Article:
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Igoe Brothers v. National Surety Co.

Decided: January 5, 1934.

IGOE BROTHERS, A CORPORATION OF NEW JERSEY, PLAINTIFF-RESPONDENT,
v.
NATIONAL SURETY COMPANY, A CORPORATION, DEFENDANT-APPELLANT



On appeal from the Supreme Court, Essex county.

For the plaintiff-respondent, Milton M. Unger.

For the defendant-appellant, Williams & Leonard.

Perskie

The opinion of the court was delivered by

PERSKIE, J. Appellant seeks to review an order and rule, each dated November 19th, 1932, made by the late Chief Justice Gummere during the progress of the cause. The order denied appellant's motion to dismiss the respondent's cause

of action, summons in which was tested September 24th, 1932; and the rule permitted the respondent to consolidate its two causes of action against the appellant. The rule of consolidation provided that the allegations of the first cause should be known as "First Count" of the consolidated action and the allegations of the second cause should be known as "Second Count" thereof. Appellant also seeks to review the final judgment entered in favor of the respondent, after trial before Circuit Court Judge Smith, sitting without a jury.

The trial disclosed the following facts: On September 23d, 1930, Maggi & Schoonover entered into a contract with the New Jersey state highway commission for the furnishing of labor and materials to complete the undertaking described in the contract as "Passaic river bridge and approaches, Paterson to East Paterson, New Jersey, in section 7 of route 4 of the state highway system of New Jersey." Pursuant to chapter 75 (Pamph. L. 1918, p. 203), the contractor furnished a bond with the appellant as surety thereon. It is in the usual statutory form. The respondent sold Maggi & Schoonover structural steel, which was actually incorporated in the undertaking contemplated by the contract, and upon which the admitted balance of $7,000 was due.

On January 11th, 1932, after the engineer in charge had reported that the undertaking was completed, the state highway commission adopted a resolution whereby "it approved acceptance of the contract with Maggi & Schoonover * * * and authorized final payment therein when in order." Respondent informed of that resolution, served a statement of its claim on the surety, on March 26th, 1932, and on April 12th, 1932, instituted suit. On February 2d, 1932, the state highway commission passed a resolution rescinding its action of January 11th, 1932, and instead thereof approved "of the acceptance of the completed work on this contract of the making of semi-final payment thereof less than one hundred and twenty-five per cent. of the value of the uncompleted work which cannot be performed until spring." It appeared that some seeding, &c., that had not been done and could not be done until spring, necessitated the foregoing action on the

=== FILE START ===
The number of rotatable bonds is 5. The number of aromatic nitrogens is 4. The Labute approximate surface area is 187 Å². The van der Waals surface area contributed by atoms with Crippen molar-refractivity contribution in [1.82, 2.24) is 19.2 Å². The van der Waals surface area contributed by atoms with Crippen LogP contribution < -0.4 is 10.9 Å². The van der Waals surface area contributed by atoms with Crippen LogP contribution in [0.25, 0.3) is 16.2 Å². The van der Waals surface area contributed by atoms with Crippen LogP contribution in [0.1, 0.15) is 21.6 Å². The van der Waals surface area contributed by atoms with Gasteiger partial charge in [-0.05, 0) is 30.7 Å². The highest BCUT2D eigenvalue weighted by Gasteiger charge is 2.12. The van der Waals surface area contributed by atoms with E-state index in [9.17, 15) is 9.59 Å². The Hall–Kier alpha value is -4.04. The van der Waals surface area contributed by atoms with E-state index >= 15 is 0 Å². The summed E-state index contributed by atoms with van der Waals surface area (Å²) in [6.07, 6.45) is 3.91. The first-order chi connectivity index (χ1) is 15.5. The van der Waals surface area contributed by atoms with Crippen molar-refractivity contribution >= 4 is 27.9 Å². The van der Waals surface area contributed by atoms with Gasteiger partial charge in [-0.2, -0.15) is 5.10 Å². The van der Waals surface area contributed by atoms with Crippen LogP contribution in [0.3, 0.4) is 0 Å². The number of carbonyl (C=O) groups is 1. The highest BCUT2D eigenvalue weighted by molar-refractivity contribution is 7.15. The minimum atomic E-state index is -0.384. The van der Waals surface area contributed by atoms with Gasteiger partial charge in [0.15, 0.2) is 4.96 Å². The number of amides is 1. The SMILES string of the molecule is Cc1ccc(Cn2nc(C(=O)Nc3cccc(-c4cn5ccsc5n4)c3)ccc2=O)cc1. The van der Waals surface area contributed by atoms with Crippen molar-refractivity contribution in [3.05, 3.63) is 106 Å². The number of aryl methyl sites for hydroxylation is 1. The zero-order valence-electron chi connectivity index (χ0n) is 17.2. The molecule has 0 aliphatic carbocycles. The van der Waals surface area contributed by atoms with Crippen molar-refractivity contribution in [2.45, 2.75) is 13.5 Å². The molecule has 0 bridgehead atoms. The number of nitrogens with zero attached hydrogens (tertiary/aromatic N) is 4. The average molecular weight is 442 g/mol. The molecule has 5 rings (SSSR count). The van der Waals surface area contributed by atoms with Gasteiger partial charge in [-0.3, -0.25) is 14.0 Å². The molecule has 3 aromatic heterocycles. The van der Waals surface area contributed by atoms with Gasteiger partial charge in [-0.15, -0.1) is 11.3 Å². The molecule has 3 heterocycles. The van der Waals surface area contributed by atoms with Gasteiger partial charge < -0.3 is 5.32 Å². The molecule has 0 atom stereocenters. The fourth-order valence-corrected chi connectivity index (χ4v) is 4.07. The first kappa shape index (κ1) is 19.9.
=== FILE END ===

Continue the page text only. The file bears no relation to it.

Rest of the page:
part of the state highway commission. Thereafter, on July 5th, 1932, the state highway commission again adopted a resolution and "approved of final acceptance of the completed work * * * and authorized the making of final payment thereon when the necessary formalities have been observed." A dilemma faced the respondent. It was in a quandary. What was the actual date of acceptance? Unwilling, and properly so, to subject itself to the consequences of the uncertainty thus created, through no act or fault of its own, its counsel served the surety a second statement of its claim on August 2d, 1932, and brought a second suit against the appellant on September 24th, 1932. Appellant filed an affidavit of merits to this second suit and thereafter noticed respondent on a motion to dismiss the second cause on the ground of the pendency of the first cause of action -- for the same cause and between the same parties. Respondent countered with a motion for a consolidation of the two suits with the results already indicated. Was the consolidation of the two suits erroneous? We think not.

As we understand the contention of the appellant, it is that there is but a single right upon which respondent could predicate its action, and having sued under appellant's bond, in the first suit, it could not, during the pendency of that suit, bring another action upon the same bond, based on the same subject. Appellant summarizes its contention on this point as follows:

"If a prior action on the same bond for the same claim, as between the same parties, is not a bar to the second action, then by the same token a litigant in doubt of the date of acceptance might well bring fifty actions in the trembling hope that one of them might contain the proper ...


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